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make their appearance in plain agar as well as in sugar-
agar, though, of course, less plentifully. They first ap-
pear in the line of growth; afterward throughout the
agar, often at a distance from the actual growth. Any
fluid collecting about the bubbles or at the surface of the
agar-agar may be turbid from the presence of bacilli.
The gas-production is more abundant at incubation- than
at room-temperatures.

The agar-agar is not liquefied by the growth of the
bacillus, but is often broken up into fragments and forced
into the upper part of the tube by the excessive gas-pro-

In its growth the bacillus produces acid in considerable

In bouillon growth does not occur in tubes exposed to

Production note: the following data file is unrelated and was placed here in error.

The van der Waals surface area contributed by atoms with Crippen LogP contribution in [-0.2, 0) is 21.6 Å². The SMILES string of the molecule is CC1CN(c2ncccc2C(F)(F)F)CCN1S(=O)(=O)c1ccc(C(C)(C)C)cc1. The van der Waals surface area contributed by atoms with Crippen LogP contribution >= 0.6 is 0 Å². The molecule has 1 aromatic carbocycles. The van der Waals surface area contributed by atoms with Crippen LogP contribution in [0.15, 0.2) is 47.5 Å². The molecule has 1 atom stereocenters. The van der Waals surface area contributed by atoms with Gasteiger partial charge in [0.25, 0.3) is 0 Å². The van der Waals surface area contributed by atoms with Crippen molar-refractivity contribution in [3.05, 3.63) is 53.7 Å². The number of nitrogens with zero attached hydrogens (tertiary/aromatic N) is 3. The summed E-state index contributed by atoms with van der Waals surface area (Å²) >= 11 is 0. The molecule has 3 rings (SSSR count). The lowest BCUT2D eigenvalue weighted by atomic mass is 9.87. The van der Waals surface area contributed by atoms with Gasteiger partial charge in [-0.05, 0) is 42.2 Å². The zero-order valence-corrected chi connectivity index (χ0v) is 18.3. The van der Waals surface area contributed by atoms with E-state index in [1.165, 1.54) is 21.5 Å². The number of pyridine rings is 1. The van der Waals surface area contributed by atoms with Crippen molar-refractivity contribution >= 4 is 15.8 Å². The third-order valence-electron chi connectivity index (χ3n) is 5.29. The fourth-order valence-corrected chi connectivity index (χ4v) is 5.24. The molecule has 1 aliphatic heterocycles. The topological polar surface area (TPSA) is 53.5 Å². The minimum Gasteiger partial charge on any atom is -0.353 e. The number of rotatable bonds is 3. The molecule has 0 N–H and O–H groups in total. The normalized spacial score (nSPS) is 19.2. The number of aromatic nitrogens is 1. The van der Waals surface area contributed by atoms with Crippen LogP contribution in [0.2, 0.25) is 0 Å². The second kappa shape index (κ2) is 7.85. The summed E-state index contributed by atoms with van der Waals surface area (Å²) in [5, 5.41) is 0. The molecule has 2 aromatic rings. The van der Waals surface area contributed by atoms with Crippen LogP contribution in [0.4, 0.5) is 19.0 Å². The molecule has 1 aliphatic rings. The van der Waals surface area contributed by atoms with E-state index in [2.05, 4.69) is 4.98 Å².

the air, but when the tubes are placed in Buchner's jars,
or kept under anaerobic conditions, it occurs with, abun-
dant gas-formation, especially in glucose-bouillon, with
the formation of a frothy layer on the surface. The
growth is very rapid in its development, the bouillon
becoming clouded in two to three hours. After a few
days the bacilli sediment and the bouillon again becomes
clear. The reaction of the bouillon becomes strongly

In milk the growth is rapid and luxuriant under
anaerobic conditions, but does not take place in cul-
tures exposed to the air. The milk is coagulated in
from twenty-four to forty-eight hours, the coagulum
being either uniform or firm, retracted, and furrowed
by gas-bubbles. When litmus has been added to the
milk it becomes decolorized when the culture is kept
without oxygen, but turns pink when it is exposed to
the air.

The bacillus will also grow upon potato when the tubes
are enclosed in an anaerobic apparatus. There is a
copious gas-development in the fluid at the bottom and
sides of the tube, so that the potato becomes surrounded
by a froth. After complete absorption of the oxygen a